On December 4, 2014, the Commonwealth of Massachusetts’ Appellate Tax Board (the “Board”) promulgated its Findings of Fact and Report in Forrestall Enterprises, Inc. v. Board of Assessors of The Town of Westborough.
The Findings represent a major change in the application of the Commonwealth’s property tax exemption for off-site, net-metered and virtual-net-metered wind and solar systems. For some time now, the Massachusetts Department of Revenue (“DOR”) has taken the position that certain net metered solar and wind systems, in particular off-site or virtually net-metered systems, do not qualify for the exemption available under clause “forty-fifth” of Massachusetts General Laws, Chapter 59, Section 5.
These Findings overturn DOR’s position in some significant ways.
That exemption reads as follows to exempt from property taxation by local assessors:
[a] solar or wind powered system or device which is being utilized as a primary or auxiliary power system for the purpose of heating or otherwise supplying the energy needs of property taxable under this chapter; provided, however, that the exemption under this clause shall be allowed only for a period of twenty years from the date of the installation of such system or device.
Under its long-standing interpretation, DOR had viewed the language “supplying the energy needs of property taxable under this chapter” as providing the exemption only to taxpayers whose solar (or wind) systems were interconnected directly to their buildings.
Summary of Facts
Mr. Forrestall owns a large solar array built on otherwise vacant land. It is connected only to the local distribution network and not to any building or structure. He entered into a net metering arrangement with his local distribution company under which all of the electricity produced by the solar project was delivered to the local utility in return for a net metering credit calculated by the local utility. Mr. Forrestall directed the utility to apply the net metering credit to the electric bills he received for several other properties which he either owned personally or were owned by corporations of which he was the sole owner.
None of the physical electricity generated by the solar project was actually consumed in any of the properties to which he directed the utility to allocate the net metering credit. For that reason, his local assessor assessed and collected property taxes on the solar array and DOR agreed with the assessor’s denial of the statutory exemption under clause forty-fifth. Mr. Forrestall appealed. The Board sided with Mr. Forrestall back in November of 2013 and Mr. Forrestall requested these written Findings on December 4, 2013. One year later, here are the Findings.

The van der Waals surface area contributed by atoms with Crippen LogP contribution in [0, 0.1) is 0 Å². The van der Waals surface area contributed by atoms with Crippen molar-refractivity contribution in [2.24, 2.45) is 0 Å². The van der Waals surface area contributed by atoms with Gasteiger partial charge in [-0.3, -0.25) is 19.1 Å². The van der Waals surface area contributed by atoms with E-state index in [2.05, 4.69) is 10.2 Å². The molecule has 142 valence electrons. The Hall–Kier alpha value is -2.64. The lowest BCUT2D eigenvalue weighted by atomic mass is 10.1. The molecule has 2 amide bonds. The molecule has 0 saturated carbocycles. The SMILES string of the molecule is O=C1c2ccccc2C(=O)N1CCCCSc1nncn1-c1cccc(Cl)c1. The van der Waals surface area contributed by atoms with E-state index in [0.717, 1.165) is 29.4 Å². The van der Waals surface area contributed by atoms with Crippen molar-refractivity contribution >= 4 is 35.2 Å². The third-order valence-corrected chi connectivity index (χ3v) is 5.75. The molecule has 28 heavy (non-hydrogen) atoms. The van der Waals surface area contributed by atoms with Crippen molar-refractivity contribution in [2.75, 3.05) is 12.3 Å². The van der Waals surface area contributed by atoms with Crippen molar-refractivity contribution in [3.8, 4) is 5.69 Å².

The Findings: “Incorrect “Illusory Distinction” “Entitled to No Deference”
The Findings state that “because [Forrestall] is using [his] solar panels as a source of electricity for taxable property of its sole owner,” the solar facility is exempt from tax under the plain meaning of the exemption.
The Board made their views quite clear. In procedurally significant and perhaps ominous words, it found the “plain meaning” of the statute’s language “unambiguous” even if “the duty of statutory interpretation rests ultimately with the courts.”
Most interesting, while the DOR “interpreted [the exemption] so as to limit its application only to solar property that is located either on the same parcel or a contiguous parcel to the property it is intended to power,” in its own strong words, the Board “found and ruled the Department’s limitation … to be an illusory distinction which finds no basis in the [exemption].” In fact, it went a bit further and stated that “an incorrect interpretation of a statute by an administrative agency is entitled to no deference.” Yikes!
As big a deal as these Findings are, they appear to be limited to application in situations where the same taxpayer owns the off-site solar facility qualifying for the exemption and also owns the buildings whose electricity bills receive allocation of the net metering credit. They might not be directly applicable to the common situation in which a third party investor owns a virtually net metered solar or wind project and sells electricity or allocates net metering credits to a third party purchaser. Indeed, the Board paid some mind to that distinction but determined that it didn’t need to address it directly in the Findings.
What About Community Solar?
Could the Findings provide the authority for assessors to permit certain kinds of community shared solar structures and community solar (or wind?) to be exempted from local property taxes? For instance, if a number of individuals owned an offsite solar array together in some fashion and applied net metering credits generated from the system to their homes, would the system be exempted from local property taxes? Consider that and this previous post and the possibilities for emergent forms of community solar become a bit clearer for the Commonwealth in particular.